Feds issue new rules aimed to strengthen ObamaCare market

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The Obama administration on Friday issued new rules making tweaks to the ObamaCare insurance marketplaces for next year, seeking to address lingering issues even as Republicans push forward with plans to repeal the law. 
The 465-page final regulation for 2018, part of an annual process to set the rules for the law’s marketplaces, seeks to address some insurer complaints with how the marketplaces operate. 
{mosads}Those complaints have been part of the discussion around some insurers dropping out of the law’s marketplaces, limiting coverage options for people in some places.  
Among other moves, the regulation makes changes to the formula used to calculate payments to insurers under a program called risk adjustment. That program is intended to shield insurers against financial losses from high-cost enrollees, but insurers have complained that it does not work effectively. 
The action comes on the heels of the administration’s move to launch a pilot program to require documentation to make sure people signing up in ObamaCare’s extra signup periods actually qualify. Insurers have complained that sick people are driving up costs by gaming the system and signing up during these extra periods.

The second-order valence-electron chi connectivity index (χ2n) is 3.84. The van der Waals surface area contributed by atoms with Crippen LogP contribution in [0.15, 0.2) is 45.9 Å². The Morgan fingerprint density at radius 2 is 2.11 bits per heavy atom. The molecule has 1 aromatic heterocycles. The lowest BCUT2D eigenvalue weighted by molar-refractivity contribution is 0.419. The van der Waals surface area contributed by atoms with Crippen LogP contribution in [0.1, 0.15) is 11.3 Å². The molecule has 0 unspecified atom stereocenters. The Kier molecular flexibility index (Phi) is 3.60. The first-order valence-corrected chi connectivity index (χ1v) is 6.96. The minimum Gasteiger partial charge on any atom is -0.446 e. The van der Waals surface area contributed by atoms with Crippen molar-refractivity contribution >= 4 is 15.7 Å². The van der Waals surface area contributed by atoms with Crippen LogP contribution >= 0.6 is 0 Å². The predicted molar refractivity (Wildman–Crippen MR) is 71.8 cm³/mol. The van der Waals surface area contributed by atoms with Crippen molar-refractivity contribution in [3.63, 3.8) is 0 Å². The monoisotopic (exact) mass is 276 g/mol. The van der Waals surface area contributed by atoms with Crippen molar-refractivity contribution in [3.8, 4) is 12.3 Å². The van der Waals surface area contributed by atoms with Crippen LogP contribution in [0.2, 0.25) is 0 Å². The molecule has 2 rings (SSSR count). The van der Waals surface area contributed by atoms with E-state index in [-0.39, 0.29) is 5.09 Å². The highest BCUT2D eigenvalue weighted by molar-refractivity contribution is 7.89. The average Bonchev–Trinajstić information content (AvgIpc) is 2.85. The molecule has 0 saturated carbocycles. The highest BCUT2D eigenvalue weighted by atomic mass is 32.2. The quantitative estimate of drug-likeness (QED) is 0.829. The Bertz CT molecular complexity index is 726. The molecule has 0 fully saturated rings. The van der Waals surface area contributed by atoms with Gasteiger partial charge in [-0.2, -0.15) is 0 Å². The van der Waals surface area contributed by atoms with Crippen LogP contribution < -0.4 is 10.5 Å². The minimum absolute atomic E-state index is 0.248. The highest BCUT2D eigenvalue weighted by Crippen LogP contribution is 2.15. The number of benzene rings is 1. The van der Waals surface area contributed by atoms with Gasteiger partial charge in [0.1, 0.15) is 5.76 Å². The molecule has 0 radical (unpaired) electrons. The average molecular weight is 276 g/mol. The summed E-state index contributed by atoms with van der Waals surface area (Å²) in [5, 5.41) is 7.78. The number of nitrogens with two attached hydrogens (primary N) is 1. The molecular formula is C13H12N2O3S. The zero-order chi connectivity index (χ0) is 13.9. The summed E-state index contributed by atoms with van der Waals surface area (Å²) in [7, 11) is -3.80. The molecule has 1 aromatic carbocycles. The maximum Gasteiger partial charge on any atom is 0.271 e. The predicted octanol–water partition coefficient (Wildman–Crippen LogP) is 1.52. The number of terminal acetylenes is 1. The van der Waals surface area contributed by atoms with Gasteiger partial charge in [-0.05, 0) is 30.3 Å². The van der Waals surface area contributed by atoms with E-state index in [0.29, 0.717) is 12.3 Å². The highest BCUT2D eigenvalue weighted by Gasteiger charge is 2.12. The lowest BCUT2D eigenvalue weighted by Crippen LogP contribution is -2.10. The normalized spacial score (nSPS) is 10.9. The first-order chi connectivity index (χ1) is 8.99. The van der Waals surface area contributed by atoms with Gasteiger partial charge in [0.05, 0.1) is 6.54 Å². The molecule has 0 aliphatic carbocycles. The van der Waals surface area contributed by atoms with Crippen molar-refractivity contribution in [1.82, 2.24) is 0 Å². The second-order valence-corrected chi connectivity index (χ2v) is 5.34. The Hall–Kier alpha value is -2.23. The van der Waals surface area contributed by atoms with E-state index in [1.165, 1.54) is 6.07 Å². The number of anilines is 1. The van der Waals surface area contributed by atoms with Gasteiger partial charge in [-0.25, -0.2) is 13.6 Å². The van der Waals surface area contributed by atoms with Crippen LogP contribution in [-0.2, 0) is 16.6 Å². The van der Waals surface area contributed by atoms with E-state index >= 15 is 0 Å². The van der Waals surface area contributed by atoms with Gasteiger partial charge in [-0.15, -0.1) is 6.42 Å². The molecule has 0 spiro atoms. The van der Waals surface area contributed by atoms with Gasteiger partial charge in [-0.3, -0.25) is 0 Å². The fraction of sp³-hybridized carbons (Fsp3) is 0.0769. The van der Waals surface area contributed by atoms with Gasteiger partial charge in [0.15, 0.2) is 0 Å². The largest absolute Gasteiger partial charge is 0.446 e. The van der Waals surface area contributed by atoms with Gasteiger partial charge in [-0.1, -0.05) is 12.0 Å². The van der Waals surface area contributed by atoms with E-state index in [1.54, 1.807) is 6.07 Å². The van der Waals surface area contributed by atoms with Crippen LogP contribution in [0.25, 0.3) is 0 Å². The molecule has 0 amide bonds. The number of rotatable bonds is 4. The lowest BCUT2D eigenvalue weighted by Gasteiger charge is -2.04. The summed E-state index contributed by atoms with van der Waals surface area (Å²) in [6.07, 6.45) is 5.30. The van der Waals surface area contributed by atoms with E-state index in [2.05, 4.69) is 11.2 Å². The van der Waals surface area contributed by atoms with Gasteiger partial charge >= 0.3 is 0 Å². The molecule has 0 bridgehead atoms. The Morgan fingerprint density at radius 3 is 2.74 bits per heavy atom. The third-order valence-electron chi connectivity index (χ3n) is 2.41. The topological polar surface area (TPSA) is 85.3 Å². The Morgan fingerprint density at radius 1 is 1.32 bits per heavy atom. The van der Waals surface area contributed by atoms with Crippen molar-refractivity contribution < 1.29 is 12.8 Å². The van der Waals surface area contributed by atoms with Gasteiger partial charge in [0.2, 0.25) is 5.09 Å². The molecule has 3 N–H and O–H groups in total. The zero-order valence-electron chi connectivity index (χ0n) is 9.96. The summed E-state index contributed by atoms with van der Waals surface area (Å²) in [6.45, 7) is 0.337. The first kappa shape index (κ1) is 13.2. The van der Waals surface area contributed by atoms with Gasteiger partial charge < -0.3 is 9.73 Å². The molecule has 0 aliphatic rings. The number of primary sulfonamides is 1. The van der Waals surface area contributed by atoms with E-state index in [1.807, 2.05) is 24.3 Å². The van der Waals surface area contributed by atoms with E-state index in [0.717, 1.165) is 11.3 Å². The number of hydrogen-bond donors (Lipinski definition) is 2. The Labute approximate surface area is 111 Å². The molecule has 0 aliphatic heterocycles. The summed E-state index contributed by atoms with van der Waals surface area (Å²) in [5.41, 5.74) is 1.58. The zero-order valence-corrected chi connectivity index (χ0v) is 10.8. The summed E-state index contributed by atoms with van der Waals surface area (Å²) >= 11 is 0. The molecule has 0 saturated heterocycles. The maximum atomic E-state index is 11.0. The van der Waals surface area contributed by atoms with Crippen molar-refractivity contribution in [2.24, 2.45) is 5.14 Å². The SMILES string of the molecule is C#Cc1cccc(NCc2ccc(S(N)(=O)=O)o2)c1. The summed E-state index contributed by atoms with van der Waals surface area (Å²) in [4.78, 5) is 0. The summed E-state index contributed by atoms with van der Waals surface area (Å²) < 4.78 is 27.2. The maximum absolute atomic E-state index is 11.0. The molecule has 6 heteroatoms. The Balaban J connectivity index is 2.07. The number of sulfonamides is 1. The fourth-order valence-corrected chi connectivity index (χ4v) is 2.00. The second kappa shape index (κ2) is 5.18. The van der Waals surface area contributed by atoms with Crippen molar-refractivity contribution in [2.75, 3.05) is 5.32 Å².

“The Administration will leave the Marketplace on a stable path that, when fully implemented, will ensure quality coverage is available for all Americans well into the future,” Andy Slavitt, the head of the Centers for Medicare and Medicaid Services, which oversees ObamaCare, said in a statement. 
While Republicans are moving forward with repeal efforts, the health law’s marketplaces are still expected to remain in operation in some form for a couple of years, given the GOP’s plan to delay some elements of repeal from taking effect. 
That delay will buy time for Republicans to try to come up with a replacement, though experts warn that even delayed repeal could cause chaos in the system. 
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